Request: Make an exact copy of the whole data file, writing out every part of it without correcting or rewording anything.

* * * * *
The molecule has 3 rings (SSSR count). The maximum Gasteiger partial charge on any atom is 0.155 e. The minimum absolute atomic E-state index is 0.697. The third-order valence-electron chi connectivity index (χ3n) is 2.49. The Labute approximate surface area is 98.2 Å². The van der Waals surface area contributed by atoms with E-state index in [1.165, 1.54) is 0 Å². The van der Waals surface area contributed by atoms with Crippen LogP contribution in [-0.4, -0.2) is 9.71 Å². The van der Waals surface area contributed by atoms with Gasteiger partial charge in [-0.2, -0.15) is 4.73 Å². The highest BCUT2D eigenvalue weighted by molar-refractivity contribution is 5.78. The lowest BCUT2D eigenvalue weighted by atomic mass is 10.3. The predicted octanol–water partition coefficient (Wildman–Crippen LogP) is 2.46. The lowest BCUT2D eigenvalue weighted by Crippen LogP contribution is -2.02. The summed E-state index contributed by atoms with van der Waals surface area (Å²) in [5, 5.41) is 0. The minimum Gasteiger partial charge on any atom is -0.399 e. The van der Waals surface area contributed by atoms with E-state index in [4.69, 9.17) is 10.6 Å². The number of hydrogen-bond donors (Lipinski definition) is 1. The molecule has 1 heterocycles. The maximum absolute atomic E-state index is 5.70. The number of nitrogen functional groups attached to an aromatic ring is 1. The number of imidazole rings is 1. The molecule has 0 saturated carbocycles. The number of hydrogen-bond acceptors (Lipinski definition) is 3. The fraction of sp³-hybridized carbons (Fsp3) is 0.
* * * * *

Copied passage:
The molecule has 3 rings (SSSR count). The maximum Gasteiger partial charge on any atom is 0.155 e. The minimum absolute atomic E-state index is 0.697. The third-order valence-electron chi connectivity index (χ3n) is 2.49. The Labute approximate surface area is 98.2 Å². The van der Waals surface area contributed by atoms with E-state index in [1.165, 1.54) is 0 Å². The van der Waals surface area contributed by atoms with Crippen LogP contribution in [-0.4, -0.2) is 9.71 Å². The van der Waals surface area contributed by atoms with Gasteiger partial charge in [-0.2, -0.15) is 4.73 Å². The highest BCUT2D eigenvalue weighted by molar-refractivity contribution is 5.78. The lowest BCUT2D eigenvalue weighted by atomic mass is 10.3. The predicted octanol–water partition coefficient (Wildman–Crippen LogP) is 2.46. The lowest BCUT2D eigenvalue weighted by Crippen LogP contribution is -2.02. The summed E-state index contributed by atoms with van der Waals surface area (Å²) in [5, 5.41) is 0. The minimum Gasteiger partial charge on any atom is -0.399 e. The van der Waals surface area contributed by atoms with E-state index in [4.69, 9.17) is 10.6 Å². The number of hydrogen-bond donors (Lipinski definition) is 1. The molecule has 1 heterocycles. The maximum absolute atomic E-state index is 5.70. The number of nitrogen functional groups attached to an aromatic ring is 1. The number of imidazole rings is 1. The molecule has 0 saturated carbocycles. The number of hydrogen-bond acceptors (Lipinski definition) is 3. The fraction of sp³-hybridized carbons (Fsp3) is 0.